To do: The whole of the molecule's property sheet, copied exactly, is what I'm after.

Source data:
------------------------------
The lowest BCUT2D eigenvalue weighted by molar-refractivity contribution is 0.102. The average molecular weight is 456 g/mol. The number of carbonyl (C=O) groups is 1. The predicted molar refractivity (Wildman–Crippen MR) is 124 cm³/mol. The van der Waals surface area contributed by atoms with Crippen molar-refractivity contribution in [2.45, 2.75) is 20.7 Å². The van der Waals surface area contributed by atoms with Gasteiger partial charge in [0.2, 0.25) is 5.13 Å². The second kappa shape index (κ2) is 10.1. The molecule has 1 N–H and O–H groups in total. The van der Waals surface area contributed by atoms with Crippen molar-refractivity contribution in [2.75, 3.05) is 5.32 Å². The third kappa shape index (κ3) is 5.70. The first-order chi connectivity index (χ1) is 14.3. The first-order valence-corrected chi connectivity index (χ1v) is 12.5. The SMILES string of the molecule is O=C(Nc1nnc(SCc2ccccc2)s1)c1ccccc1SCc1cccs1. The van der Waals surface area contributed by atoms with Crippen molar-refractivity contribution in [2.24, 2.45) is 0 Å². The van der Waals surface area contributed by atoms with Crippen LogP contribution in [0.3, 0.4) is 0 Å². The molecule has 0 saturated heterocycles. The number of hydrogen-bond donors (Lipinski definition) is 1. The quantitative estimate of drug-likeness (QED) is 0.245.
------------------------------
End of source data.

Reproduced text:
The lowest BCUT2D eigenvalue weighted by molar-refractivity contribution is 0.102. The average molecular weight is 456 g/mol. The number of carbonyl (C=O) groups is 1. The predicted molar refractivity (Wildman–Crippen MR) is 124 cm³/mol. The van der Waals surface area contributed by atoms with Crippen molar-refractivity contribution in [2.45, 2.75) is 20.7 Å². The van der Waals surface area contributed by atoms with Gasteiger partial charge in [0.2, 0.25) is 5.13 Å². The second kappa shape index (κ2) is 10.1. The molecule has 1 N–H and O–H groups in total. The van der Waals surface area contributed by atoms with Crippen molar-refractivity contribution in [2.75, 3.05) is 5.32 Å². The third kappa shape index (κ3) is 5.70. The first-order chi connectivity index (χ1) is 14.3. The first-order valence-corrected chi connectivity index (χ1v) is 12.5. The SMILES string of the molecule is O=C(Nc1nnc(SCc2ccccc2)s1)c1ccccc1SCc1cccs1. The van der Waals surface area contributed by atoms with Crippen molar-refractivity contribution in [2.24, 2.45) is 0 Å². The van der Waals surface area contributed by atoms with Crippen LogP contribution in [0.3, 0.4) is 0 Å². The molecule has 0 saturated heterocycles. The number of hydrogen-bond donors (Lipinski definition) is 1. The quantitative estimate of drug-likeness (QED) is 0.245.